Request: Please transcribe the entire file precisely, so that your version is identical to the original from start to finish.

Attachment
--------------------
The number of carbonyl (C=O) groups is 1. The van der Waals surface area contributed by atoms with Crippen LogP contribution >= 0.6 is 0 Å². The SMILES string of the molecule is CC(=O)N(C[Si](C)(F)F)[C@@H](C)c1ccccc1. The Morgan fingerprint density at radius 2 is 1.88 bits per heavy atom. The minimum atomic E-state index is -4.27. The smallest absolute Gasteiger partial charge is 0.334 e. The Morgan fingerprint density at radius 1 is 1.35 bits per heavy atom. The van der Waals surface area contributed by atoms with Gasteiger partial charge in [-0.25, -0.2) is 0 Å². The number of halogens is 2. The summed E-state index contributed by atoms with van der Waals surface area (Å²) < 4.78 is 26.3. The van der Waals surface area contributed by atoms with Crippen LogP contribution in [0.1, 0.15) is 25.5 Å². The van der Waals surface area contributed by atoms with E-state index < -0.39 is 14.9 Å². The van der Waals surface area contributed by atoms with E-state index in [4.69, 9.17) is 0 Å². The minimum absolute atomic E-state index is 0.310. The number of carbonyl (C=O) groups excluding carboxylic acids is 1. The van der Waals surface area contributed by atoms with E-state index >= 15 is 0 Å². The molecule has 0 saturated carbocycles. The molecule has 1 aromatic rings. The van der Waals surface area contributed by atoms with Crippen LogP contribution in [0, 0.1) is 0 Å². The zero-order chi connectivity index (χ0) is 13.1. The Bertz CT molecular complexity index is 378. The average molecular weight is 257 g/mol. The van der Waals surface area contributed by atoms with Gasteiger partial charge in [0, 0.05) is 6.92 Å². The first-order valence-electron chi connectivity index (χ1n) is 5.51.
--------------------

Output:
The number of carbonyl (C=O) groups is 1. The van der Waals surface area contributed by atoms with Crippen LogP contribution >= 0.6 is 0 Å². The SMILES string of the molecule is CC(=O)N(C[Si](C)(F)F)[C@@H](C)c1ccccc1. The Morgan fingerprint density at radius 2 is 1.88 bits per heavy atom. The minimum atomic E-state index is -4.27. The smallest absolute Gasteiger partial charge is 0.334 e. The Morgan fingerprint density at radius 1 is 1.35 bits per heavy atom. The van der Waals surface area contributed by atoms with Gasteiger partial charge in [-0.25, -0.2) is 0 Å². The number of halogens is 2. The summed E-state index contributed by atoms with van der Waals surface area (Å²) < 4.78 is 26.3. The van der Waals surface area contributed by atoms with Crippen LogP contribution in [0.1, 0.15) is 25.5 Å². The van der Waals surface area contributed by atoms with E-state index < -0.39 is 14.9 Å². The van der Waals surface area contributed by atoms with E-state index in [4.69, 9.17) is 0 Å². The minimum absolute atomic E-state index is 0.310. The number of carbonyl (C=O) groups excluding carboxylic acids is 1. The van der Waals surface area contributed by atoms with E-state index >= 15 is 0 Å². The molecule has 0 saturated carbocycles. The molecule has 1 aromatic rings. The van der Waals surface area contributed by atoms with Crippen LogP contribution in [0, 0.1) is 0 Å². The zero-order chi connectivity index (χ0) is 13.1. The Bertz CT molecular complexity index is 378. The average molecular weight is 257 g/mol. The van der Waals surface area contributed by atoms with Gasteiger partial charge in [0, 0.05) is 6.92 Å². The first-order valence-electron chi connectivity index (χ1n) is 5.51.